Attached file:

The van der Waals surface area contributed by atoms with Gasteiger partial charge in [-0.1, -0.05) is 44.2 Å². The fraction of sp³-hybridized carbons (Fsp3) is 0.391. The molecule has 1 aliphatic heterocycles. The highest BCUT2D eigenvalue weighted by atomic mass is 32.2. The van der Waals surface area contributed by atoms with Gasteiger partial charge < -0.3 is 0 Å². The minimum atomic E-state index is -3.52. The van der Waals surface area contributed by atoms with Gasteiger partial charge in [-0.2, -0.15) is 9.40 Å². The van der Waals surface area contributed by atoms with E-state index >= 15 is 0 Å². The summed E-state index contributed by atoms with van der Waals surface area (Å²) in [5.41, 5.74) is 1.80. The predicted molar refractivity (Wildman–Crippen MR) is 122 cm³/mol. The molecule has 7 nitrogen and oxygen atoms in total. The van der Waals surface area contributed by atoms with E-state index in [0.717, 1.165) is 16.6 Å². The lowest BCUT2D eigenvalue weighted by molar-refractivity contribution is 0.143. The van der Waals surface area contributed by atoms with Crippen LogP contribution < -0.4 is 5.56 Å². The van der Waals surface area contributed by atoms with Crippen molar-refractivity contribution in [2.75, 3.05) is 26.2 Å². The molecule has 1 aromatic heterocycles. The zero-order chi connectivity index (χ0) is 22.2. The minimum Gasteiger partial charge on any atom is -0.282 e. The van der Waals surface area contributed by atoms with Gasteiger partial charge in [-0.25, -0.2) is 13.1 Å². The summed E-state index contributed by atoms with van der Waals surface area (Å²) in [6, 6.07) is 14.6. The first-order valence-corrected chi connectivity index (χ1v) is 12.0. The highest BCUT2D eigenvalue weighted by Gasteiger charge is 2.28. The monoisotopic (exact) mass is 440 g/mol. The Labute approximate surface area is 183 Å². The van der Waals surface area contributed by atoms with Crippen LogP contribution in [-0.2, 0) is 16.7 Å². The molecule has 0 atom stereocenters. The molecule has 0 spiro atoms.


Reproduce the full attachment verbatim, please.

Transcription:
The van der Waals surface area contributed by atoms with Gasteiger partial charge in [-0.1, -0.05) is 44.2 Å². The fraction of sp³-hybridized carbons (Fsp3) is 0.391. The molecule has 1 aliphatic heterocycles. The highest BCUT2D eigenvalue weighted by atomic mass is 32.2. The van der Waals surface area contributed by atoms with Gasteiger partial charge < -0.3 is 0 Å². The minimum atomic E-state index is -3.52. The van der Waals surface area contributed by atoms with Gasteiger partial charge in [-0.2, -0.15) is 9.40 Å². The van der Waals surface area contributed by atoms with E-state index >= 15 is 0 Å². The summed E-state index contributed by atoms with van der Waals surface area (Å²) in [5.41, 5.74) is 1.80. The predicted molar refractivity (Wildman–Crippen MR) is 122 cm³/mol. The molecule has 7 nitrogen and oxygen atoms in total. The van der Waals surface area contributed by atoms with E-state index in [0.717, 1.165) is 16.6 Å². The lowest BCUT2D eigenvalue weighted by molar-refractivity contribution is 0.143. The van der Waals surface area contributed by atoms with Crippen LogP contribution < -0.4 is 5.56 Å². The van der Waals surface area contributed by atoms with Crippen molar-refractivity contribution in [2.75, 3.05) is 26.2 Å². The molecule has 1 aromatic heterocycles. The zero-order chi connectivity index (χ0) is 22.2. The minimum Gasteiger partial charge on any atom is -0.282 e. The van der Waals surface area contributed by atoms with Gasteiger partial charge in [-0.25, -0.2) is 13.1 Å². The summed E-state index contributed by atoms with van der Waals surface area (Å²) in [6, 6.07) is 14.6. The first-order valence-corrected chi connectivity index (χ1v) is 12.0. The highest BCUT2D eigenvalue weighted by Gasteiger charge is 2.28. The monoisotopic (exact) mass is 440 g/mol. The Labute approximate surface area is 183 Å². The van der Waals surface area contributed by atoms with Crippen LogP contribution in [-0.2, 0) is 16.7 Å². The molecule has 0 atom stereocenters. The molecule has 0 spiro atoms.